Analysts see the moves as the beginnings of an explosive succession contest, pointing to the end of the Robert Mugabe era. Already South Africa is positioning itself to ensure stability in its northern neighbour (SouthScan v20/24), while international actors are refraining from public engagement.
...

'International support'
...
Zanu-PF purge
...>>Full report

__________
Zimbabwe:

US leaves Mugabe out of talks with SA
[© SouthScan v21/01 13 Jan 06] The Zimbabwe crisis did not make it onto the agenda when US Secretary of State Condoleezza Rice and SA Foreign Minister Nkosazana Dlamini Zuma sat down to talk in Washington earlier this week. This was as the Zimbabwean opposition finally split and as President Robert Mugabe rejected again the African Union's human rights strictures.
The diplomatic silence seemed to show the extent to which the US and the rest of the outside world has now decided to see Zimbabwe as an African, and specifically South African problem.
Asked about their talks, Dlamini Zuma, who has in the past been accused of defending Zimbabwe from fellow African criticism at African Union summits, responded "Zimbabwe as an issue did not arise ... we didn't discuss it. No, no ... we discussed Iran, Sudan, UN reforms ... we didn't discuss Zimbabwe."
I...
Refugee centre
...

Park population removal
...>>Full report

__________
Swaziland:

SA under fire for silence over arrests
[© SouthScan v21/01 13 Jan 06] South Africa's long-held official silence over the lack of democracy in neighbouring Swaziland is likely to be tested in coming months.
Protests from SA and Swazi organizations are mounting after leading members of Swaziland's banned opposition party were arrested last week and this week in connection with a series of petrol bomb attacks on government structures (SouthScan v20/02;20). They face the death penalty if convicted of high treason.
...
Violence condemned
...>>Full report

__________
Region:

Malawi, Mozambique sign trade agreement
[© SouthScan v21/01 13 Jan 06] Malawi has signed a preferential trade agreement with Mozambique that will see Malawi able to export products to its neighbour duty free.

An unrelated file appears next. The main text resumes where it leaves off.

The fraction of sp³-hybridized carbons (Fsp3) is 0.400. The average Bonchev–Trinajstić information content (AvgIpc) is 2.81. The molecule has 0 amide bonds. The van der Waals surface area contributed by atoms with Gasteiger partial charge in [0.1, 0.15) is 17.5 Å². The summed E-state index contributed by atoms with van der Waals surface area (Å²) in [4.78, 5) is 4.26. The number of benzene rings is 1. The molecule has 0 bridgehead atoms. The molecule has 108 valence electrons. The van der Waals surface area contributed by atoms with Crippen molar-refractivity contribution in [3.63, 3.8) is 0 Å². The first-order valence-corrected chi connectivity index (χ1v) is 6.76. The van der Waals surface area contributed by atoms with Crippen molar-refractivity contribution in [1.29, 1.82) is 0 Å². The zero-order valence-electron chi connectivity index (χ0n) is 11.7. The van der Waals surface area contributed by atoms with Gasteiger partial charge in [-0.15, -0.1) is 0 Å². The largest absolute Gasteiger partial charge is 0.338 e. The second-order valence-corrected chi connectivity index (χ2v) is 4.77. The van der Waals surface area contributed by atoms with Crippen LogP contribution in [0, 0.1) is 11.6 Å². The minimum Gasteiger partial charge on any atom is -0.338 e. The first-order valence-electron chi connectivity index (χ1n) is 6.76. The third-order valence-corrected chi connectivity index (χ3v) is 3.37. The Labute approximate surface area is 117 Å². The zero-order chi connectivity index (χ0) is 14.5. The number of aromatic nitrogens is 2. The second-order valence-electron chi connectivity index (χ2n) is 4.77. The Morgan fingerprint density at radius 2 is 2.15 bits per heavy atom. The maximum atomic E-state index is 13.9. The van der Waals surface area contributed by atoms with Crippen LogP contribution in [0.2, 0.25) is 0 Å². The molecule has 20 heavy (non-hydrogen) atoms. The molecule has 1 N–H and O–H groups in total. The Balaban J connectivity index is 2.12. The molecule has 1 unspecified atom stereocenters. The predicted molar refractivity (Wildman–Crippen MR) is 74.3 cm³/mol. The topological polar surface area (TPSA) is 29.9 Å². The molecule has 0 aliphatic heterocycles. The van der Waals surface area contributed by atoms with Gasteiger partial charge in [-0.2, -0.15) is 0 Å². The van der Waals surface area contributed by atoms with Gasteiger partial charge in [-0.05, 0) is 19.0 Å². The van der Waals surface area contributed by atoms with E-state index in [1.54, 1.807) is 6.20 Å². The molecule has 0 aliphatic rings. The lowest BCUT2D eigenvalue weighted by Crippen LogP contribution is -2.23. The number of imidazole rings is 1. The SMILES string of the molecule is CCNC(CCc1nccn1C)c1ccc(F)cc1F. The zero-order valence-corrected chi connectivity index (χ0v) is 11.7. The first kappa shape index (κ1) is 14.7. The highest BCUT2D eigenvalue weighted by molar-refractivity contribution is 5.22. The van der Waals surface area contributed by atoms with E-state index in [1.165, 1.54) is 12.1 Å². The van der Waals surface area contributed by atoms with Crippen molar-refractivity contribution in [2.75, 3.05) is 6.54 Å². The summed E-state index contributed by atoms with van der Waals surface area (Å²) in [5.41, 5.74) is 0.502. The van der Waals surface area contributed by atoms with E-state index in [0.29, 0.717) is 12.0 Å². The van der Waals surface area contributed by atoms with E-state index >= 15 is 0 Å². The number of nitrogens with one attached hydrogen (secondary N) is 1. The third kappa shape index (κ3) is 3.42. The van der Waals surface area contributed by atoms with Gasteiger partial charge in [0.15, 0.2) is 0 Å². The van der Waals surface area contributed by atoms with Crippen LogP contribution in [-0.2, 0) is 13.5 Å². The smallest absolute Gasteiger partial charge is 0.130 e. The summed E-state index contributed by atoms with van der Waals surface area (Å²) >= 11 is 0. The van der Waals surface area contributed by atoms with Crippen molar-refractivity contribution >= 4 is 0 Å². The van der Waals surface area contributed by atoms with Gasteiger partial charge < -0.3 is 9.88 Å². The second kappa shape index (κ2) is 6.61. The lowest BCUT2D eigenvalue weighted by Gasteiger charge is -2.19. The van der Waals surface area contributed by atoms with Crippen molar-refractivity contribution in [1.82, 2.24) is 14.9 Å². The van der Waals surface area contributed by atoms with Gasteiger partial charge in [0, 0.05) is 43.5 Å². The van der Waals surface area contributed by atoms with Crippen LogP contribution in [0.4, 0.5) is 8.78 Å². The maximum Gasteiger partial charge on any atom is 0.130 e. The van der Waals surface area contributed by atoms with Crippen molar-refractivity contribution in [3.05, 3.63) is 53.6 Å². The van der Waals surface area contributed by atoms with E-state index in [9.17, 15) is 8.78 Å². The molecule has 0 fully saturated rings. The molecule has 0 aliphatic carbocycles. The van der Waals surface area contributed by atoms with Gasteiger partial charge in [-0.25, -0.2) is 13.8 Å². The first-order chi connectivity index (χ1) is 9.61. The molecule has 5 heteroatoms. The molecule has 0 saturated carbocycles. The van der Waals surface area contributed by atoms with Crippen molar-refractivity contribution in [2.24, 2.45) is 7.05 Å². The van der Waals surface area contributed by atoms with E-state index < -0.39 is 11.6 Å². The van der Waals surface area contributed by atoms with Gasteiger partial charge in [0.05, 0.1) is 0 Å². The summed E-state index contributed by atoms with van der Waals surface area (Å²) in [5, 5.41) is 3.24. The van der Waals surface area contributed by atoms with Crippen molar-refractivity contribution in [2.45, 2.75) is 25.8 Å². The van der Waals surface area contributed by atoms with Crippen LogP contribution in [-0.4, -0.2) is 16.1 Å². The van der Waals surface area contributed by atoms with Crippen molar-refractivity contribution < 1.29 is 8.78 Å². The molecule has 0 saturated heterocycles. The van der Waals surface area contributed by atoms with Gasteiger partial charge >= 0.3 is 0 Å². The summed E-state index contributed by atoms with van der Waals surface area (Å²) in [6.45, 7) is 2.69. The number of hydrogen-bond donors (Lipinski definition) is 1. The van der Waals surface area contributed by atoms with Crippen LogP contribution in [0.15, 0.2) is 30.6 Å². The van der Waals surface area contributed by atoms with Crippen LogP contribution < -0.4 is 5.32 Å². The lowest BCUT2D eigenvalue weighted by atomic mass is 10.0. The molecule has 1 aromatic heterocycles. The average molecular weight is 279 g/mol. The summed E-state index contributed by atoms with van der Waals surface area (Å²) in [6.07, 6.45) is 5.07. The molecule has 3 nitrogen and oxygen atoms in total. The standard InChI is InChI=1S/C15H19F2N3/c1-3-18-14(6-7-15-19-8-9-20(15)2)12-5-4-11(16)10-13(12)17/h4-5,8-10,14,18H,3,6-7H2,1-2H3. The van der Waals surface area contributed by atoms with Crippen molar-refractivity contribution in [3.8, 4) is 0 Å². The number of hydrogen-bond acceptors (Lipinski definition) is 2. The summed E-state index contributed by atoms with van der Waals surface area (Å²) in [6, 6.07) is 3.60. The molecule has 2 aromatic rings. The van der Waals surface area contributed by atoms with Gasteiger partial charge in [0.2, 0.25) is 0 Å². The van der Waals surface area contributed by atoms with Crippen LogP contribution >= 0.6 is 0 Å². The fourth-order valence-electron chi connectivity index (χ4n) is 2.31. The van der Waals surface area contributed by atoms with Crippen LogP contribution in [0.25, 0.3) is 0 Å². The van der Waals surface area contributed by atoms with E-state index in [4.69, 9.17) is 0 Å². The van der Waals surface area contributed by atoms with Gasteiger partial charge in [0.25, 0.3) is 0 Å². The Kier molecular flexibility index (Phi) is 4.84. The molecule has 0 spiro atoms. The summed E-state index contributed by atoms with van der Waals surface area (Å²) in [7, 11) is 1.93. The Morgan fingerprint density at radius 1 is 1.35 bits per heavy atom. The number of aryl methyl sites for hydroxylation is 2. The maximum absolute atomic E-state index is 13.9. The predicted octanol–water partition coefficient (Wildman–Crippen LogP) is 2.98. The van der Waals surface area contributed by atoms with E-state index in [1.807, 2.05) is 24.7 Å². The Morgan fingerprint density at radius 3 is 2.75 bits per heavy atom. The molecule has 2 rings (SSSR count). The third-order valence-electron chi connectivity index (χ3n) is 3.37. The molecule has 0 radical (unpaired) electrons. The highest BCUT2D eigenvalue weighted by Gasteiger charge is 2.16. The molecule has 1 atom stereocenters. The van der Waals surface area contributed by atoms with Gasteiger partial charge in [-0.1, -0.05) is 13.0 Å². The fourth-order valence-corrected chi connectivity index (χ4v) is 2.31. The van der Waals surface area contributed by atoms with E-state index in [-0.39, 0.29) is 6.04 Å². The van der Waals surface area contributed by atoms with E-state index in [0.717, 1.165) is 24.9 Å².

The agreement, signed this week, replaces a 1959 trade agreement between Portugal and the Federation of Rhodesia and Nyasaland (Zimbabwe, Zambia and Malawi).
...>>Full report

__________
International:

SA stays tight-lipped on Iran crisis
[© SouthScan v21/01 13 Jan 06] As Iran's nuclear ambitions moved it higher up the international crisis table South Africa was remaining tight-lipped on its role as unofficial interlocutor. Iran has unilaterally breached seals on its enrichment installation and has as a result brought UN Security Council sanctions closer.
But SA - pulled by the US into mediation talks with Tehran because of its good relations with the regime and because of its nuclear disarmament record - has revealed little of its diplomatic position.
...

N-power backed
...>>Full report
__________
SA development:

Security specialists take their last legal chance to leave
[© SouthScan v21/01 13 Jan 06] Security specialists have a short time left in which they can legally move to Iraq to exchange their current wages for massive danger money. The country's tightened legislation preventing mercenarism is soon to come into force and will stop them taking an active role in foreign conflicts (SouthScan v20/23).The new 'Prohibition of Mercenary Activities and Prohibition and Regulation of Certain Activities in an Area of Armed Conflict Bill' will make it illegal for South Africans to provide any services in a warring country, be they medical, humanitarian or military, without the permission of the government.
While the legislation has been sold, especially after the Equatorial Guinea fiasco last year, as SA dealing with its history of exporting mercenarism into Africa, the material basis for the legislation lies closer to home and in the loss of skills in key sectors, particularly of instructors in specialized areas such as dog handling. Handlers can earn up to US$10,000 a month working in Iraq.
...>>Full report

__________

International:

WTO reveals rifts in SA's Brazil and India pact
[© SouthScan v21/01 13 Jan 06] As the dust settles on the Hong Kong meeting of the World Trade Organisation last month some observers were left pondering how long South African policymakers' vaunted pact with Brazil and India can last.
The WTO meeting, ending December 18, resulted by common consent in a deal that moved these two countries into the big league of the Northern industrialized states, leaving South Africa leading a rump of undeveloped economies.
...>>Full report

__________